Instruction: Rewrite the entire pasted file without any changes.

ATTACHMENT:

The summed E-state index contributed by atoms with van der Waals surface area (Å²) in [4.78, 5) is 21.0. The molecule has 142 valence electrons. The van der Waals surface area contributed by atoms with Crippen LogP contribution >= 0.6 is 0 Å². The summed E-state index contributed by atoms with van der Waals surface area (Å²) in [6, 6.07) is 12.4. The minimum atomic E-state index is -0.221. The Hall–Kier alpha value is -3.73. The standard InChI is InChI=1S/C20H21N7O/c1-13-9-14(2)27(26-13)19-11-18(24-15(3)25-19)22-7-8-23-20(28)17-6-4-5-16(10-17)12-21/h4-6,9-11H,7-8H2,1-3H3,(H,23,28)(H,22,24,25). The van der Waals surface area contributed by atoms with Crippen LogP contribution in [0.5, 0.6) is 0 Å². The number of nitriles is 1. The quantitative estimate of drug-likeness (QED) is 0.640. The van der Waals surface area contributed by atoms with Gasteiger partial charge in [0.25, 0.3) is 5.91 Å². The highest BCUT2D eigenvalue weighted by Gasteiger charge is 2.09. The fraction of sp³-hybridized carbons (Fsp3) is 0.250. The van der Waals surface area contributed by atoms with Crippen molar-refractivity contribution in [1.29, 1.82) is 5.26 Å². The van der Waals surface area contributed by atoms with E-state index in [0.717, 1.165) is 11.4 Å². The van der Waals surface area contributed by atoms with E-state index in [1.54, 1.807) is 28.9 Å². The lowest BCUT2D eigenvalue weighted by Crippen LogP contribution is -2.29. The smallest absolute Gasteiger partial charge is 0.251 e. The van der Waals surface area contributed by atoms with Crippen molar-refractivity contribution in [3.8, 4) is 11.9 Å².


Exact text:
The summed E-state index contributed by atoms with van der Waals surface area (Å²) in [4.78, 5) is 21.0. The molecule has 142 valence electrons. The van der Waals surface area contributed by atoms with Crippen LogP contribution >= 0.6 is 0 Å². The summed E-state index contributed by atoms with van der Waals surface area (Å²) in [6, 6.07) is 12.4. The minimum atomic E-state index is -0.221. The Hall–Kier alpha value is -3.73. The standard InChI is InChI=1S/C20H21N7O/c1-13-9-14(2)27(26-13)19-11-18(24-15(3)25-19)22-7-8-23-20(28)17-6-4-5-16(10-17)12-21/h4-6,9-11H,7-8H2,1-3H3,(H,23,28)(H,22,24,25). The van der Waals surface area contributed by atoms with Crippen LogP contribution in [0.5, 0.6) is 0 Å². The number of nitriles is 1. The quantitative estimate of drug-likeness (QED) is 0.640. The van der Waals surface area contributed by atoms with Gasteiger partial charge in [0.25, 0.3) is 5.91 Å². The highest BCUT2D eigenvalue weighted by Gasteiger charge is 2.09. The fraction of sp³-hybridized carbons (Fsp3) is 0.250. The van der Waals surface area contributed by atoms with Crippen molar-refractivity contribution in [1.29, 1.82) is 5.26 Å². The van der Waals surface area contributed by atoms with E-state index in [0.717, 1.165) is 11.4 Å². The van der Waals surface area contributed by atoms with E-state index in [1.54, 1.807) is 28.9 Å². The lowest BCUT2D eigenvalue weighted by Crippen LogP contribution is -2.29. The smallest absolute Gasteiger partial charge is 0.251 e. The van der Waals surface area contributed by atoms with Crippen molar-refractivity contribution in [3.8, 4) is 11.9 Å².